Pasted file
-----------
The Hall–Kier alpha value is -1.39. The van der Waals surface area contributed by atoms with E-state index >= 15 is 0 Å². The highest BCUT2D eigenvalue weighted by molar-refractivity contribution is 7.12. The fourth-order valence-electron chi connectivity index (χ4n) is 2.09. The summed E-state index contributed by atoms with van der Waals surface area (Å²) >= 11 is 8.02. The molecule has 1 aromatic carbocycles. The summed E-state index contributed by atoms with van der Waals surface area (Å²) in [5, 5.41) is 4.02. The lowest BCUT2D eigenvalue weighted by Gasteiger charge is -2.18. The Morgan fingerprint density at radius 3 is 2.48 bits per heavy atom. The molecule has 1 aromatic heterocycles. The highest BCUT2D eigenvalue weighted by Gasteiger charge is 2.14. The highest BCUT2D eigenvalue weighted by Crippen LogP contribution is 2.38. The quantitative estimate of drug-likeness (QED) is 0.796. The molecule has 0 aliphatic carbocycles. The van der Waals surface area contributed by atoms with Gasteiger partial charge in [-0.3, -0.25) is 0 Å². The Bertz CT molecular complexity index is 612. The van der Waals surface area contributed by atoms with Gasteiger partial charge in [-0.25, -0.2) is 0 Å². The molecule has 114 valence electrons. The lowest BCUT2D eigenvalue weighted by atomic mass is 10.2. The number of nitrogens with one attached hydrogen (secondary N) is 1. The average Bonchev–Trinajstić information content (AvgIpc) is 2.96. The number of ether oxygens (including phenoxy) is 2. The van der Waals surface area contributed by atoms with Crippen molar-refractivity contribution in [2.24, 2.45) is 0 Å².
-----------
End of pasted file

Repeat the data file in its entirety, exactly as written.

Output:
The Hall–Kier alpha value is -1.39. The van der Waals surface area contributed by atoms with E-state index >= 15 is 0 Å². The highest BCUT2D eigenvalue weighted by molar-refractivity contribution is 7.12. The fourth-order valence-electron chi connectivity index (χ4n) is 2.09. The summed E-state index contributed by atoms with van der Waals surface area (Å²) >= 11 is 8.02. The molecule has 1 aromatic carbocycles. The summed E-state index contributed by atoms with van der Waals surface area (Å²) in [5, 5.41) is 4.02. The lowest BCUT2D eigenvalue weighted by Gasteiger charge is -2.18. The Morgan fingerprint density at radius 3 is 2.48 bits per heavy atom. The molecule has 1 aromatic heterocycles. The highest BCUT2D eigenvalue weighted by Gasteiger charge is 2.14. The highest BCUT2D eigenvalue weighted by Crippen LogP contribution is 2.38. The quantitative estimate of drug-likeness (QED) is 0.796. The molecule has 0 aliphatic carbocycles. The van der Waals surface area contributed by atoms with Gasteiger partial charge in [-0.3, -0.25) is 0 Å². The Bertz CT molecular complexity index is 612. The van der Waals surface area contributed by atoms with Gasteiger partial charge in [-0.25, -0.2) is 0 Å². The molecule has 114 valence electrons. The lowest BCUT2D eigenvalue weighted by atomic mass is 10.2. The number of nitrogens with one attached hydrogen (secondary N) is 1. The average Bonchev–Trinajstić information content (AvgIpc) is 2.96. The number of ether oxygens (including phenoxy) is 2. The van der Waals surface area contributed by atoms with Crippen molar-refractivity contribution in [2.24, 2.45) is 0 Å².